This post was written by Jonathan Aiken, who manages the American Red Cross’s video team.
On Christmas night 2004 I was working at CNN International in Atlanta, anchoring newscasts that few, if anyone in America were watching. It’s not really a big night for TV viewing and CNN International wasn’t widely available in the U.S. For most of those watching, it was already December 26th.
Across Asia, people were working; the cities were crowded, and along the coasts, the fishing fleets were out. At beach resorts in Thailand, many tourists were enjoying their holidays. Back in Atlanta, the first wire bulletins crossed around 8:00 Christmas night. A large earthquake had struck, centered off Indonesia’s western coast. No word yet of damage.
A short time later, an AP wire dispatch: datelined Phuket, Thailand (about 300 miles northeast of where the quake originated). Short and to the point, it quoted a resort hotel manager: people were swept off the beach by large waves, and disappeared.
Within 24 hours, we had all seen the amateur video showing water crashing through palm trees in Phuket, and inundating the streets of Banda Aceh in Indonesia. The news would last for days. Some counts put the death toll at 250,000 or more. Scientists say the planet actually wobbled in its orbit.
In the days that followed, people opened their hearts and donated to the American Red Cross. With that generosity, we created the Tsunami Recovery Program, an effort that took the long view towards relief and recovery.
Fast forward to June 2014:
I’m standing on a beach, looking at a beautiful sunset over a placid Indian Ocean near a town in Indonesia most people have never heard of. Calang, in Aceh province, was virtually wiped out by the 2004 quake and tsunami.
But on this clear, warm evening, fishermen tossed nets into the tidal pools and children caught the last few minutes of daylight. The call to prayer echoed from the minarets of nearby mosques.
I had been in Indonesia four days. My assignment: shoot video of the places impacted by the tsunami and capture stories of people whose lives donors helped rebuild. Earlier that day, our group walked through one of Aceh’s central markets — rebuilt by the American Red Cross as part of an effort to restore the local economy. A chicken vendor told me business is good these days. The stalls are bigger, easier to clean, better to work from.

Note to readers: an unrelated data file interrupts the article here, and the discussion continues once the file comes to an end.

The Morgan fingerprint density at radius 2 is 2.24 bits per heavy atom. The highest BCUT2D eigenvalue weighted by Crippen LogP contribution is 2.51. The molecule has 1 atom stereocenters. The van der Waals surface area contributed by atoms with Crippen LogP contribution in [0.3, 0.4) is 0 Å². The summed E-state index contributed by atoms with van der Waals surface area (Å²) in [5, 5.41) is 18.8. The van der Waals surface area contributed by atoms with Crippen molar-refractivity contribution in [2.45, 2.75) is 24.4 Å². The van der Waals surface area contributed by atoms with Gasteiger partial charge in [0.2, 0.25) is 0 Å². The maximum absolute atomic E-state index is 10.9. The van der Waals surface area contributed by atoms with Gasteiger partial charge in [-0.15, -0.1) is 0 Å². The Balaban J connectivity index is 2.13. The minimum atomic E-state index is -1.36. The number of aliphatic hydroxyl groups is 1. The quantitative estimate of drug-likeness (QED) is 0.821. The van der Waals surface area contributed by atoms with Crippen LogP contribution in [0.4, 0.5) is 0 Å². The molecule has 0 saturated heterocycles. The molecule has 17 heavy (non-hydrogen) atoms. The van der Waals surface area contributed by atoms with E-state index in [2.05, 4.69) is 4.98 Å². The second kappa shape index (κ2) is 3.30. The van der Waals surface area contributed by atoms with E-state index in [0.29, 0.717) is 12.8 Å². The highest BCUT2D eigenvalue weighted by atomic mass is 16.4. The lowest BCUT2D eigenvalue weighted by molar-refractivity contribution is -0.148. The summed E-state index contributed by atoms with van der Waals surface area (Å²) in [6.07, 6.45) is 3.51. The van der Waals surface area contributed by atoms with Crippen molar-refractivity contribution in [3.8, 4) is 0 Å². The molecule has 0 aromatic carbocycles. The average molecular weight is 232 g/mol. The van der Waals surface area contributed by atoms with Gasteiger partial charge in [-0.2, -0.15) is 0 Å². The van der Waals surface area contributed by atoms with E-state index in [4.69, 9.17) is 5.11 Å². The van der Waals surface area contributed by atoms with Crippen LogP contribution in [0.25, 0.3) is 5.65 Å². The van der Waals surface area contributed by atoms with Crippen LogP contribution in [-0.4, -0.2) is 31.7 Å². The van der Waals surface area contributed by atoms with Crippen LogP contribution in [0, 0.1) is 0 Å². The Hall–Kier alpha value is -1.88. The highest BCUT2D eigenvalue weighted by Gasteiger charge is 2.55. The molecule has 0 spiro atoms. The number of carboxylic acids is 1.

He says “Thank you.”
Riding along the coastal road, moving up into the hills, the views were breathtaking: vistas of blue ocean and lush green hills at each turn. But people who live by the sea know this scenery has many faces. Beauty is only one.
A decade ago, at CNN, I had a front row seat to one of nature’s worst tragedies, and had the job of trying to describe and define the incomprehensible, mostly to people who were spectators themselves.
Now, I’m in the same places I talked about a decade ago, and I’m still looking for words to describe my thoughts. So many times on this visit, I came up short. Instead, I looked…and listened to the memories of those who actually lived through a deadly drama in which I served as a distant narrator. Sometimes, 10 years on, their descriptions are spoken in the present tense.
I interviewed a couple, Yusnidar and Adnan, as they sat on the porch of their small home. Children and chickens roamed in their small yard at the top of a hillside.
A neighbor told Yusnidar to run for higher ground 10 years ago. Adnan and a friend ran toward the sea, grabbing armfuls of Pompano fish left on the beach as the tsunami pulled water away from the shore. The phenomenon is a telltale sign the worst is about to come. He was lucky to make it to higher ground. His friend did not.
Today, they look down on the water from their home, and talk about their work as volunteers with the Indonesian Red Cross. They’re proud of their role in helping their community be better prepared for the next time the water would show another face.
I saw the difference donors made in our visits to the big things…like a water treatment plant that provides clean, safe running water to villages that once relied on a mercury-polluted river for their water. And I saw it in the submerged things, like the root balls of mangrove trees that will improve water quality and stem the flow of the next storm surge.
If the big things can overwhelm, it was a series of small evacuation route signs that brought a human perspective.
I saw them everywhere, starting just yards off the beach and well into the lowlands – in the middle of busy business strips and the edges of farmers’ fields. They show one of those international stick figures moving ahead of a curling wave. All the signs point inland, towards the hills…and in some places, they point towards flights of concrete stairs, cut into the steep hillside and through the brush. The way to safety.
Donors helped build those, too.
The Red Cross invested in evacuation stairs, too, so that young and old, mothers weighed down with children, or fathers loaded with bags of clothes or a few days’ food can move faster towards higher ground.
Towards higher ground. Where safety lies. Where the views are. Where the ocean shows its most beautiful face.